But after his daughter Laurie died in a car accident, his son Michael wrote a letter published in the New York Times about Bouton returning for an Old-Timers' Day at Yankee Stadium. In 1988, Bouton was back in pinstripes.
"Pete Sheehy, the clubhouse man, never issued No. 56 again. He just felt it was in disgrace," Appel said when we spoke last week. "It made us feel good that Jim came back. A couple of years ago, he came back one more time for Old-Timers' Day."
Bouton received what Appel described to me as a hero's welcome upon taking to the Yankee Stadium diamond for the 1988 game.
Jim Bouton was not a great pitcher. He did not have enough longevity to earn that. But he had two seasons as a Yankee that were absolutely stellar.
In 1963, he was 21-7, and lost a 1-0 decision to Hall of Famer Don Drysdale of the Dodgers in the World Series. In 1964, Bouton was 18-13 and beat the St. Louis Cardinals twice in the World Series.
"For a couple of years, he was an elite pitcher in Major League Baseball. There are a lot of guys who don't make it on a 20-year journey," Appel said. "For those two years, he was magnificent. He was very colorful to watch.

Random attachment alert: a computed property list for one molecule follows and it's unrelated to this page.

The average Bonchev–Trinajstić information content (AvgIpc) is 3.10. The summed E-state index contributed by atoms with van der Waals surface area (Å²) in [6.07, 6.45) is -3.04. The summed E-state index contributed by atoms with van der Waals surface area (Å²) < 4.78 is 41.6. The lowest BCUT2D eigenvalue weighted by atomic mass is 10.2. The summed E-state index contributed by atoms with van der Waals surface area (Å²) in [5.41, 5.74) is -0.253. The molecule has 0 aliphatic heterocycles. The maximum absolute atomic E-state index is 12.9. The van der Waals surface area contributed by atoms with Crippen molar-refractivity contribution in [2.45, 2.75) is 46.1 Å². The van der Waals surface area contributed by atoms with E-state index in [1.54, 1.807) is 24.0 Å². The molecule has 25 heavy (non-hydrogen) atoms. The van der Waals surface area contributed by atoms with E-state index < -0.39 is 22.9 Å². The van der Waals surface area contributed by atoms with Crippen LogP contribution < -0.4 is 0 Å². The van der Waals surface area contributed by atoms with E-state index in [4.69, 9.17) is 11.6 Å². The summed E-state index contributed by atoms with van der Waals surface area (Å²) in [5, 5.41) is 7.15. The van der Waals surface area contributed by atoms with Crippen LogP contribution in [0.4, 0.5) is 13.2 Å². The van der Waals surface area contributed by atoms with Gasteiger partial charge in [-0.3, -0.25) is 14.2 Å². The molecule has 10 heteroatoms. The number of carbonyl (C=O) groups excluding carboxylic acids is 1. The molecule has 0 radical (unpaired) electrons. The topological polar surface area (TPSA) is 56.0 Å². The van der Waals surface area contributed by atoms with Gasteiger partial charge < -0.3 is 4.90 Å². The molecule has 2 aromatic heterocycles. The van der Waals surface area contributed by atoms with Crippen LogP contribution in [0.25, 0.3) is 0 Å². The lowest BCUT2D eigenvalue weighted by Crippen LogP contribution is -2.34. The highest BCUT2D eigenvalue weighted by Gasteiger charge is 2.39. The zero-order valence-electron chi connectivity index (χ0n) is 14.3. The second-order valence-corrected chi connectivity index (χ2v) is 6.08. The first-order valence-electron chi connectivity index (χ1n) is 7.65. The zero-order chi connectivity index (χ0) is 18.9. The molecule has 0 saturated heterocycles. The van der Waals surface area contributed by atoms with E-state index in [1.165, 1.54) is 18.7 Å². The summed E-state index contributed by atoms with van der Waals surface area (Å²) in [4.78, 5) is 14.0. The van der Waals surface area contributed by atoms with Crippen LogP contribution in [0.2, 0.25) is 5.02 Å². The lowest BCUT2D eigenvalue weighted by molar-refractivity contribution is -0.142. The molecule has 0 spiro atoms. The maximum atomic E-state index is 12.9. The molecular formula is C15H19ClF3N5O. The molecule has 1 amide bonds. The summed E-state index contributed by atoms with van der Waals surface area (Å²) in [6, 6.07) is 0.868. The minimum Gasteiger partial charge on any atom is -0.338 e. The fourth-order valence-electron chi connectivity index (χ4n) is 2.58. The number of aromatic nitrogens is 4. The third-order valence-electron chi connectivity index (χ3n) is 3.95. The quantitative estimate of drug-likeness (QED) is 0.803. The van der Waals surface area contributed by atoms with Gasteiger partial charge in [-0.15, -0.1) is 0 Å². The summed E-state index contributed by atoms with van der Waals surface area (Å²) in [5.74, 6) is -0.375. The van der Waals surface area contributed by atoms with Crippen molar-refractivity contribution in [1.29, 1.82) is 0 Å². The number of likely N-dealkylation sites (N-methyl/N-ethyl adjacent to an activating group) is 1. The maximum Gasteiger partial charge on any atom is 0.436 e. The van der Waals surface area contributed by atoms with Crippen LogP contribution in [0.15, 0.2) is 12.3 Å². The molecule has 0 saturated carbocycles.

"He had this great nickname 'The Bulldog.'"
Bulldog was apropos because Bouton battled his way back from arm injuries, made a comeback throwing a knuckle ball, and ended up with one of the most eclectic lives one could live.
He was a baseball player, an author, a TV sportscaster, an entrepreneur, an actor who created a situation comedy based on his book "Ball Four," and an acclaimed public speaker.
Appel will be at the Emerson Resort in Mount Templar, N.Y., on Wednesday, talking all things Yankees and probably Jim Bouton. Anyone looking to make a long weekend of Mariano Rivera's induction into the Baseball Hall of Fame, could make a side stop.
But for those of us who are baseball people, it was something Jim Bouton wrote at the end of "Ball Four" that really describes the hold the game has on us.
"You see, you spend a good piece of your life gripping a baseball," Jim Bouton wrote, "and in the end it turns out that it was the other way around all the time."
Howard Herman can be reached at email@example.com, at @howardherman on Twitter, or 413-496-6253.